i just want to post the solution i think here, but im afraid it will spoil others who want to try it.. so lets wait until the solution comes out..

xtreemmasheen3k2's picture

1. Kc7+ (drawing the Black King to the center) Ka7 (only move)
2. Rd1 (protecting f1) Bb5 (supporting f1)
3. c4 (blocking the Bishop) Bxc4 (taking the pawn)
4. Bd3 (blocking the Bishop) Bxd3 (taking the Bishop)
5. Ra1+ Ba6 (only move)
6. b5

After this, 6... f1 or h4 leads to:

7. Rxa6+ bxa6
8. b6+ Ka8
9. b7+ Ka7
10. b8=Q++

If 6... Ka8, Black lasts for one more move with:

7. Rxa6+ bxa6
8. b6 a5
9. b7+ Ka7
10. b8=Q+ Ka6
11. Qb7++ or Qb6++

So Black really has no way of preventing the f pawn from being taken after 2. Rd1, so he'll have to focus on his h Pawn or something. There are a lot of variations after this, so just ask whatever other move and I'll try to think up a response. However, the h pawn wont be able to be defended after the f pawn is taken down due to the fact that White's gonna free up his Bishop and Black's Lone Bishop is not enough to defend the h pawn with. After that, all that's left is for White to trade off the Bishops and White can win since he can easily take out Black's last remaining pawn with the King and Rook alone, and the King and Rook are enough for a checkmate.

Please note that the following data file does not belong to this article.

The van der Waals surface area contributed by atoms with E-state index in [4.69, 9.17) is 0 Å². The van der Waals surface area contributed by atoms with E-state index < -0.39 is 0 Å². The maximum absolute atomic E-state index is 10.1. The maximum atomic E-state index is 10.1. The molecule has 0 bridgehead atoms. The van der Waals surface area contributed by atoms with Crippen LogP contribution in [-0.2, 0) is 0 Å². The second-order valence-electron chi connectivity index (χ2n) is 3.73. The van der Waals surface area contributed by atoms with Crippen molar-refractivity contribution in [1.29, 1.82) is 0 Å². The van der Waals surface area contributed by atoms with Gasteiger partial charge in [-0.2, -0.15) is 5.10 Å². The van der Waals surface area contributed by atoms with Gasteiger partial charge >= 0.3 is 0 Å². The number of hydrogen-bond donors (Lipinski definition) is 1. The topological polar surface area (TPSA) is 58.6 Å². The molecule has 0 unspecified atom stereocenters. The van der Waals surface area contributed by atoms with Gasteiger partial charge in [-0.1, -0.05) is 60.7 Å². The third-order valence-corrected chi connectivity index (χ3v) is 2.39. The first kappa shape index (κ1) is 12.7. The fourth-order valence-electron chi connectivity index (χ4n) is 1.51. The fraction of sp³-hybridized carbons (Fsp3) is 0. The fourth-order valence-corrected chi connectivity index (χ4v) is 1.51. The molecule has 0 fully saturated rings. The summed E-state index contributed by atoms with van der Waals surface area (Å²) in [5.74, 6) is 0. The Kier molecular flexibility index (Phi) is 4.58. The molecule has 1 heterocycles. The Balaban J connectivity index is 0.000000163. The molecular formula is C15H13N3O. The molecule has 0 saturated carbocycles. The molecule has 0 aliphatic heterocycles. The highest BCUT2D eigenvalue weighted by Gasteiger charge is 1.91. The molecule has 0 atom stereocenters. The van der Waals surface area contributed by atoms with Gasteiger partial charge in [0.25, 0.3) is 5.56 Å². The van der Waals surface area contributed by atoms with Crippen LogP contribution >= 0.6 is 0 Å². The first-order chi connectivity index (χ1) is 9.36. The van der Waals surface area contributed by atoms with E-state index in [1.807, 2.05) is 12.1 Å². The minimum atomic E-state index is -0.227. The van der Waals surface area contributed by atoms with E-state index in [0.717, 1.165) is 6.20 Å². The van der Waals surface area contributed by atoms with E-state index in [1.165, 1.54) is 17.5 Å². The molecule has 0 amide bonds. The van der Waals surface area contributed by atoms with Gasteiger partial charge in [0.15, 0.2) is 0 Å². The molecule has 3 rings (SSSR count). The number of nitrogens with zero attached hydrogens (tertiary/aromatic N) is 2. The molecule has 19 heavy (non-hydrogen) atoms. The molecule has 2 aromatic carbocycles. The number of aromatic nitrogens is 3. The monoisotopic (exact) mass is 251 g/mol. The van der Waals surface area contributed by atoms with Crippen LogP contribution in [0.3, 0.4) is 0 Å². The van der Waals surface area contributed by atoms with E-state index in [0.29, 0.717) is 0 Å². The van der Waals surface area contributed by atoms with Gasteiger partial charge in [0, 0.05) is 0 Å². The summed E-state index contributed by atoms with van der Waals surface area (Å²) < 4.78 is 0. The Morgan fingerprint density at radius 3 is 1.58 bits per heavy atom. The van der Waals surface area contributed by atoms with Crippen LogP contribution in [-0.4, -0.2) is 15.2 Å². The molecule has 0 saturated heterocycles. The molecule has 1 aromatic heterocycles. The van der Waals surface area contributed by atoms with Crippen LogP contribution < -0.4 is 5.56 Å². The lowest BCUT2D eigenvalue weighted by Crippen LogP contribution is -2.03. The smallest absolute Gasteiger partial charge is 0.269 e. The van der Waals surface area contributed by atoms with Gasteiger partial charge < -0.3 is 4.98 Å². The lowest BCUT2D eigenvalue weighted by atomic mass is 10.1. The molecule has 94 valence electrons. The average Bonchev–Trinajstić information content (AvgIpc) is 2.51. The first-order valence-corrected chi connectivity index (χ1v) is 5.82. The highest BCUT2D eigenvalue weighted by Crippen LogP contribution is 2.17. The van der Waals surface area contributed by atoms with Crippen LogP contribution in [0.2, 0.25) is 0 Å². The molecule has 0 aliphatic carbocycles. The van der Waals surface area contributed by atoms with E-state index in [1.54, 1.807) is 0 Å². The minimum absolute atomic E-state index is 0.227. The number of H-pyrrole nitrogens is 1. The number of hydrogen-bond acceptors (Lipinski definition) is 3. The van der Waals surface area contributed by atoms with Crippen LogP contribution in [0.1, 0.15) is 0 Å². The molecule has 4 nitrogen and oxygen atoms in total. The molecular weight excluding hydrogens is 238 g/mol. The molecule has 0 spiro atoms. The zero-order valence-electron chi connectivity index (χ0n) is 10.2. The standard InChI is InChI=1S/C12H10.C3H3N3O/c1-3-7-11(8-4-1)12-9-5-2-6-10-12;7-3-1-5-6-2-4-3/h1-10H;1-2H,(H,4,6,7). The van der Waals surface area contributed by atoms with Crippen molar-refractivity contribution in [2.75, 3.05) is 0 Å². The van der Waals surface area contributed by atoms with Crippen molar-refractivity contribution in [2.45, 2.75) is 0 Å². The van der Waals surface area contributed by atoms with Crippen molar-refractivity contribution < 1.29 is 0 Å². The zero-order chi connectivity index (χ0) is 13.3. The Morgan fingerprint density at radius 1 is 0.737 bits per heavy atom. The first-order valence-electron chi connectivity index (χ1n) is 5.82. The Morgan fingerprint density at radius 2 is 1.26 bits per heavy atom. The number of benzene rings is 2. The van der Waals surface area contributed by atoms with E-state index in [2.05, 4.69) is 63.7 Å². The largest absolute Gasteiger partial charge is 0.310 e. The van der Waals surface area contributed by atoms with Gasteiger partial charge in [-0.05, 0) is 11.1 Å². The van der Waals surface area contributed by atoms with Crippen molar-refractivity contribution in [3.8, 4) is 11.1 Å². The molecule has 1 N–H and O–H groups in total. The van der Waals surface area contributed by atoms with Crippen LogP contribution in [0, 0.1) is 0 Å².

But again, whatever variations anyone decides on, I'll try to come up with a response.

nik's picture

thats the same variation with me xtreem ;)

Bootvis's picture

Maybe a spoiler tag would be nice. Posting (attempts at) solutions leads to discussion and hopefully learning. If the readers just use their engine to find a solution to the puzzle the beauty is lost (for me). The ideas make a study worthwhile.

Sergio's picture

@jens the h-pawn is there just to annoy bootvis;) (see 1st solution given by him)

Without h pawn his line would stil be a win for white, but now it is a win for black.

Jens Kristiansen's picture

No, Sergio, your answer is wrong. Try again.

Sergio's picture

Jens enlighten me please. Is it maybe to prevent Bh5, Be2?

Jens Kristiansen's picture

Ok, without the h-pawn I believe there is a twin solution: 1.Rd1, Bb5 2. c3, f1Q 3. RxQ, BxR 4. Be4, Ba6 5. Bd5 followed by c4, fi. 5. -,Ka7 6. Kc7, b6 7. c4 with a kind of zugswang.